The former Ripple Labs employee that spoke to CoinDesk says criticisms of XRPL’s tech should consider the chain’s age: “It’s literally a decade old. It’s easy for the Ethereum community to look at it today and be like ‘Oh my god, you can't even do smart contracts, that's ridiculous.’ But it's older than Ethereum.”

XRP, to its credit, had one of the first decentralized exchanges (DEX). It was also home to some of the earliest NFTs. However, XRPL’s DEX and NFT ecosystem lack the richness and flexibility of those found on newer blockchains, and they’ve failed to achieve much adoption as a result.

Luckily, there’s a chance that XRP Ledger’s programmability may soon expand. Several third parties are building “sidechains” that write transactions to XRPL, but can extend upon its capabilities via more complex features like smart contracts. One sidechain currently in testing is based on the Ethereum Virtual Machine, meaning it could theoretically open up the XRP ecosystem to some of the same apps and smart contracts that live on Ethereum and similar blockchains.

There is also an official proposal to introduce “hooks” directly to the XRPL network. Almost like mini smart contracts, hooks – which are currently in testing – will allow people to add code that auto-executes on certain types of transactions.

Ripple’s future

When Ripple first came on the market in 2012, it was among the first blockchain projects to unabashedly embrace traditional banks. It was also one of the very first blockchains to depart from Bitcoin’s mining system. Both of these moves earned it scorn within the crypto community – a sentiment that pervades today.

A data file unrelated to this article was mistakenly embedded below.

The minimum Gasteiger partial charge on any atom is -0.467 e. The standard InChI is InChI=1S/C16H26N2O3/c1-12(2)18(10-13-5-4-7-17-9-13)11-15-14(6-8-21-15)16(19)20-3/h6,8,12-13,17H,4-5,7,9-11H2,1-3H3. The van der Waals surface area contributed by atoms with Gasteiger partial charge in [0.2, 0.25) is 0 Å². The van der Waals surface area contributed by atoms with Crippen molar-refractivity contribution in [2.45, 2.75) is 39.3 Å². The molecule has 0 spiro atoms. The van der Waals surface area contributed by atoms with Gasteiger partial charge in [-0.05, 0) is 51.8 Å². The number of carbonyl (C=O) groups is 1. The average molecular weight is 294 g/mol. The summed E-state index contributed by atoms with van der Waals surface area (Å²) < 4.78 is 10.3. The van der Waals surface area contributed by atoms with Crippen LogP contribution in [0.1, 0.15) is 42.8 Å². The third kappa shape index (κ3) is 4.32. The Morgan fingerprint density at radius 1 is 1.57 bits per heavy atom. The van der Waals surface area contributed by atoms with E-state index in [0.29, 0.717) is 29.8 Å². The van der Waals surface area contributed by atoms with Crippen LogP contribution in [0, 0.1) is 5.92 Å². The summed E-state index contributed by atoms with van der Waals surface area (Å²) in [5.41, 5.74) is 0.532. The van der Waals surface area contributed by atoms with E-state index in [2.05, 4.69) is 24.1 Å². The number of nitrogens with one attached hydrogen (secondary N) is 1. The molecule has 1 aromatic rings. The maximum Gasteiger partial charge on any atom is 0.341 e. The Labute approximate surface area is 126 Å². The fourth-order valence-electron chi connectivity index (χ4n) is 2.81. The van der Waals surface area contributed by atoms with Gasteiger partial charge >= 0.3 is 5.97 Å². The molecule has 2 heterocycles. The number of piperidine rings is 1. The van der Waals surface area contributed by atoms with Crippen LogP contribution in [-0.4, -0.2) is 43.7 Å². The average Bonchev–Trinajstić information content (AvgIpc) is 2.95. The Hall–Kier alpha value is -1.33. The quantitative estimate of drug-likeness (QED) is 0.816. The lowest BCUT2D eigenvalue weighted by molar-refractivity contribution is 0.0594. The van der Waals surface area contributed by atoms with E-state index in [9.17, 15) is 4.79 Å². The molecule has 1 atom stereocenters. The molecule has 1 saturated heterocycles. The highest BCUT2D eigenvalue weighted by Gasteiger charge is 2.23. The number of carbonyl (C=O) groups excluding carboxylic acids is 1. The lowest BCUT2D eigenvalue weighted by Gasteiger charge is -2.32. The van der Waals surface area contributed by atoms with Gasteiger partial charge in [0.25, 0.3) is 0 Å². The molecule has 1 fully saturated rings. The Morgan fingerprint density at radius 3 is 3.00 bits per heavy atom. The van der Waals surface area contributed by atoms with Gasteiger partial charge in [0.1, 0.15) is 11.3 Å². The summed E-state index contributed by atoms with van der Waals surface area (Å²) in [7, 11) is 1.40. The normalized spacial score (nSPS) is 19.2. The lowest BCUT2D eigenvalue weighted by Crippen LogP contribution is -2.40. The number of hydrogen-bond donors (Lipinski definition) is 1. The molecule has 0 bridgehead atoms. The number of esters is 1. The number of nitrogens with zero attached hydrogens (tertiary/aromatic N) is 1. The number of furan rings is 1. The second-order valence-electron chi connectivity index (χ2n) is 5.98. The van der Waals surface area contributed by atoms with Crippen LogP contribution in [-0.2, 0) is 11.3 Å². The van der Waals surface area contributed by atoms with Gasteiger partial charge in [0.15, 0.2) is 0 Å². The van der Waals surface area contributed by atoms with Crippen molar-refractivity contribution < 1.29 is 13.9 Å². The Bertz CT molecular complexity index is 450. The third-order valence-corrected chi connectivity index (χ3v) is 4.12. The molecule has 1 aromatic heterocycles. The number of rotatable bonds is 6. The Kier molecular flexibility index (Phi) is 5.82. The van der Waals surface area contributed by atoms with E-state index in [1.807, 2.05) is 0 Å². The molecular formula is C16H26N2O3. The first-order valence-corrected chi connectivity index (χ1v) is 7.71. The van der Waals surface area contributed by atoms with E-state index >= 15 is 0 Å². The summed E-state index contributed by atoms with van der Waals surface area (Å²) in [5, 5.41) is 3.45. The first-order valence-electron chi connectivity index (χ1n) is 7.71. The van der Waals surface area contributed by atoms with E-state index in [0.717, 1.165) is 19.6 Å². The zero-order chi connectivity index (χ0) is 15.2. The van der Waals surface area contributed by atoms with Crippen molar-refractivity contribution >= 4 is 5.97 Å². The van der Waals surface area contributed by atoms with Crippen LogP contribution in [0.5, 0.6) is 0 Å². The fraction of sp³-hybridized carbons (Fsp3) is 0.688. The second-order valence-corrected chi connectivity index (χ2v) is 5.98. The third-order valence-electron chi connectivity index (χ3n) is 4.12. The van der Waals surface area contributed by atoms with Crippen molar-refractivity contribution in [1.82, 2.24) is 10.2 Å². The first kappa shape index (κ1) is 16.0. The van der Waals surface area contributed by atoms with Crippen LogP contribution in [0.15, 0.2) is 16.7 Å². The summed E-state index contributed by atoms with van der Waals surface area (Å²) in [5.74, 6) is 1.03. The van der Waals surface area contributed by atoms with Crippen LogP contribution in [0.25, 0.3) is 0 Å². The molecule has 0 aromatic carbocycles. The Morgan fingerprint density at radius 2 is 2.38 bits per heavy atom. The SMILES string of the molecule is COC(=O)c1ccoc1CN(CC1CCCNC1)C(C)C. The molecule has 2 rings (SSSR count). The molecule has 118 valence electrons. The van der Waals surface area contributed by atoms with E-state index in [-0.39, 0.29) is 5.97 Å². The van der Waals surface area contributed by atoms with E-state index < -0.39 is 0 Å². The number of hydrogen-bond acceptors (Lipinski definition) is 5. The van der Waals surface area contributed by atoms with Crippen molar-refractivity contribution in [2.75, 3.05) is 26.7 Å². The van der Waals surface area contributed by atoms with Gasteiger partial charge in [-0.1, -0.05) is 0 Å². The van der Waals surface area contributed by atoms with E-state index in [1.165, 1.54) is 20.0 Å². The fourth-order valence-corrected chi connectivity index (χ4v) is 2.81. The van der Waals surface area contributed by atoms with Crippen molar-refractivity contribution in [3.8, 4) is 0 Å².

Despite a checkered reputation in some corners of the crypto community, Ripple’s SEC lawsuit has won it new allies – some grudging, others more enthusiastic.

Many of the XRP about-faces are rooted in politics – eg. ‘the enemy of Gary Gensler is my friend’. Others, though, have signaled a willingness to re-assess Ripple as a whole.

For instance, Ryan Selkis, the Messari founder and former XRP critic, has called for the industry to rally behind the project.

“I've been critical of Ripple in the past (various reasons), but more aligned with them than ever before,” he said in March in a now-deleted tweet. “Ripple should win the overreaching XRP-SEC case, and the XRP Ledger should be afforded the opportunity to compete fairly on digital payments infra globally. Demand is there!” (Selkis appears to have deleted all of his tweets from before May 28, 2023 – not this one in particular.)

But it’s not just the SEC lawsuit that has won Ripple new friends.

Centralization is better understood in 2023 as a spectrum, and low-fee, “permissioned” blockchain projects are much more common now than they were in 2012. Ripple’s banker-friendly ambitions – a far cry from Bitcoin’s libertarian/anarchist roots – also look far more familiar today than they would have looked 10 years ago.

Ripple may have a hard time swaying Ethereum and Bitcoin maximalists to its side, but there’s a clear demand for institution-friendly blockchain products among investors and developers. If Ripple Labs manages to weather the SEC case – and if XRPL can make good on its progress towards improved programmability – the project may be well-positioned to seize on a new wave of hype.

Edited by Bradley Keoun.


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Sam Kessler

Sam is CoinDesk's deputy managing editor for tech and protocols. He reports on decentralized technology, infrastructure and governance. He owns ETH and BTC.